18. Zhang B, Wu H. Decreased expression of COLEC10 predicts poor overall survival in patients with hepatocellular carcinoma. Cancer Manag Res. 2018;10:2369–75.

    CAS  Article  Google Scholar 

  19. Kim LC, Song L, Haura EB. Src kinases as therapeutic targets for cancer. Nat Rev Clin Oncol. 2009;6(10):587–95.

    Article  Google Scholar 

  20. Montero JC, Seoane S, Ocaña A, Pandiella A. Inhibition of SRC family kinases and receptor tyrosine kinases by dasatinib: possible combinations in solid tumors. Clin Cancer Res. 2011;17(17):5546–52.

    CAS  Article  Google Scholar 

  21. Knox R, Jiang X. Fyn in Neurodevelopment and Ischemic Brain Injury. Dev Neurosci. 2015;37(4–5):311–20.

    CAS  Article  Google Scholar 

  22. Saito YD, Jensen AR, Salgia R, Posadas EM. Fyn: a novel molecular target in cancer. Cancer. 2010;116(7):1629–37.

    CAS  Article  Google Scholar 

  23. Yang K, Belrose J, Trepanier CH, Lei G, Jackson MF, MacDonald JF. Fyn, a potential target for Alzheimer’s disease. Journal of Alzheimer’s disease : JAD. 2011;27(2):243–52.

    CAS  Article  Google Scholar 

Download references

Acknowledgements

Not applicable.

Funding

This research was supported by: National Natural Science Foundation of China. Grant number: 81960120, "Gan-po Talent 555" Project of Jiangxi Province (GCZ(2012)-1). National Natural Science Foundation of China. Grant number: 81460122, 82160115. Jiangxi Province Outstanding Young Talent Funding Program. Grant number: 20171BCB23085. Jiangxi Provincial Science and Technology Department and Provincial Natural Science Youth Foundation. Grant number: 20171BAB215008. Jiangxi Province Health and Family Planning Committee Science and Technology Plan Project. Grant number: 20171021. Science and Technology Research Project of Jiangxi Provincial Department of Education. Grant number: GJJ200164. Science and Technology Program of Health Commission of Jiangxi Province. Grant number: SKJP220212359. Xuan Zhu and Anjiang Wang were my mentors during the MD period. With the financial support of the funding project they obtained, the project was carried out smoothly.

Author information

Affiliations

Authors

Contributions

CKH and JJZ analyzed and interpreted the bioinformatic data and performed the xenograft and histological examination of the tumor, and both were a major contributor in writing the manuscript. YN and GHG also contributed to the research. AJW and XZ are responsible for revising the manuscript. All authors read and approved the final manuscript.

Corresponding authors

Correspondence to Anjiang Wang or Xuan Zhu.

Ethics declarations

Ethics approval and consent to participate

The ethics committee of the First Affiliated Hospital of Nanchang University approved this study (Ref. No.: 2017-yyls-061). All methods involving animal experiments were performed in accordance with the relevant guidelines and regulations. We confirmed that the study was carried out in compliance with the ARRIVE guidelines.

Consent for publication

Not applicable.

Competing interests

All the authors declare that they have no competing interests.

Additional information

Publisher's Note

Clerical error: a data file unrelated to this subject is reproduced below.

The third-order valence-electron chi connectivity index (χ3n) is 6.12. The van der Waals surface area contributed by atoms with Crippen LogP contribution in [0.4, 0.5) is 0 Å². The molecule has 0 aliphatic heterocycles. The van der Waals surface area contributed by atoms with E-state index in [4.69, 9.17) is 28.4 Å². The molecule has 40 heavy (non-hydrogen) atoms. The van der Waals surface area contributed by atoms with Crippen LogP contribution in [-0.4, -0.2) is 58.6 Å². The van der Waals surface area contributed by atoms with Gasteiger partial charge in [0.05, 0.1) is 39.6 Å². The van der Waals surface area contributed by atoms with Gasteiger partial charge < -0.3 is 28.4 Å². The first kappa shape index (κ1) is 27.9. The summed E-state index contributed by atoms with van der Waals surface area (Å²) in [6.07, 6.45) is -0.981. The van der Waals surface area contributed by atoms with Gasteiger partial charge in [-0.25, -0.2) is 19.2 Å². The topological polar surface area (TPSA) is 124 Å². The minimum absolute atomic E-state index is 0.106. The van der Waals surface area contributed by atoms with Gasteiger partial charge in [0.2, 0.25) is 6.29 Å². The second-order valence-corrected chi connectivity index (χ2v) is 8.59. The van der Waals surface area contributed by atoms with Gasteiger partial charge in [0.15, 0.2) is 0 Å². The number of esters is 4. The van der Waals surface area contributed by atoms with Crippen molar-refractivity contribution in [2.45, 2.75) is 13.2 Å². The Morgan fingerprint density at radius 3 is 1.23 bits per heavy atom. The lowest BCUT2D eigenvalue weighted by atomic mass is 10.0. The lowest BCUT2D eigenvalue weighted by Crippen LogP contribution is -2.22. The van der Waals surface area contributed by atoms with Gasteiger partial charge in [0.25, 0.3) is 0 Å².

Springer Nature remains neutral with regard to jurisdictional claims in published maps and institutional affiliations.

Supplementary Information

Additional file 1: Supplementary Figure 1.

(A) (B) The quantitative analysis of Hep3B and Huh-7 cell migration and invasion in Ctrl and FYN-OE group. (C) The quantitative analysis of TUNEL staining of Hep3B and Huh-7 in Ctrl and FYN-OE group. (D) The quantitative analysis of Ki67 and FYN IHC staining of tumor section. (E) The quantitative analysis of TUNEL staining of tumor section. * P <0.05, ** P <0.01 and *** P <0.001 using two-tailed Student ’s t-tests. Experiments performed in triplicate, and data are presented as means ± SD 

Rights and permissions

Open Access This article is licensed under a Creative Commons Attribution 4.0 International License, which permits use, sharing, adaptation, distribution and reproduction in any medium or format, as long as you give appropriate credit to the original author(s) and the source, provide a link to the Creative Commons licence, and indicate if changes were made. The images or other third party material in this article are included in the article's Creative Commons licence, unless indicated otherwise in a credit line to the material. If material is not included in the article's Creative Commons licence and your intended use is not permitted by statutory regulation or exceeds the permitted use, you will need to obtain permission directly from the copyright holder. To view a copy of this licence, visit http://creativecommons.org/licenses/by/4.0/. The Creative Commons Public Domain Dedication waiver (http://creativecommons.org/publicdomain/zero/1.0/) applies to the data made available in this article, unless otherwise stated in a credit line to the data.

Reprints and Permissions

About this article

Verify currency and authenticity via CrossMark

Cite this article

Huang, C., Zhou, J., Nie, Y. et al. A new finding in the key prognosis-related proto-oncogene FYN in hepatocellular carcinoma based on the WGCNA hub-gene screening trategy. BMC Cancer 22, 380 (2022). https://doi.org/10.1186/s12885-022-09388-5

Download citation

  • Received:

  • Accepted:

  • Published:

  • DOI: https://doi.org/10.1186/s12885-022-09388-5

Keywords

  • Hepatocellular carcinoma
  • Weighted gene coexpressed network analysis
  • FYN
  • Biomarker